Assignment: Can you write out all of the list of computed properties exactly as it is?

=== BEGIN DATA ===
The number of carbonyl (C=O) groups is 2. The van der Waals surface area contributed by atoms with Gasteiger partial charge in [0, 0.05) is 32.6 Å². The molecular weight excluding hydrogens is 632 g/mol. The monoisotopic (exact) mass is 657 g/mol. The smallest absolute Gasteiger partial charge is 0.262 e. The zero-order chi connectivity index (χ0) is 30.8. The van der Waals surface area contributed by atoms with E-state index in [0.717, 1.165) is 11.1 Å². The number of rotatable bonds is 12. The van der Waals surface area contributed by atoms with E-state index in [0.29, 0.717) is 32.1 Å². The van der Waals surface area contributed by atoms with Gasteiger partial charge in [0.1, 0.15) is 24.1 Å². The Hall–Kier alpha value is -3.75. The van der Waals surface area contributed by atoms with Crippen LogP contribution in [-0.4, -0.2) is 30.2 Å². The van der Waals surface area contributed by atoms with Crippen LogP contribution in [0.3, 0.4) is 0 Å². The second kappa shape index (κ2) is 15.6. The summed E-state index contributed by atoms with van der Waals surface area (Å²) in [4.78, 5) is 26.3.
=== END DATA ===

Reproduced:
The number of carbonyl (C=O) groups is 2. The van der Waals surface area contributed by atoms with Gasteiger partial charge in [0, 0.05) is 32.6 Å². The molecular weight excluding hydrogens is 632 g/mol. The monoisotopic (exact) mass is 657 g/mol. The smallest absolute Gasteiger partial charge is 0.262 e. The zero-order chi connectivity index (χ0) is 30.8. The van der Waals surface area contributed by atoms with E-state index in [0.717, 1.165) is 11.1 Å². The number of rotatable bonds is 12. The van der Waals surface area contributed by atoms with E-state index in [0.29, 0.717) is 32.1 Å². The van der Waals surface area contributed by atoms with Gasteiger partial charge in [0.1, 0.15) is 24.1 Å². The Hall–Kier alpha value is -3.75. The van der Waals surface area contributed by atoms with Crippen LogP contribution in [-0.4, -0.2) is 30.2 Å². The van der Waals surface area contributed by atoms with Crippen LogP contribution in [0.3, 0.4) is 0 Å². The second kappa shape index (κ2) is 15.6. The summed E-state index contributed by atoms with van der Waals surface area (Å²) in [4.78, 5) is 26.3.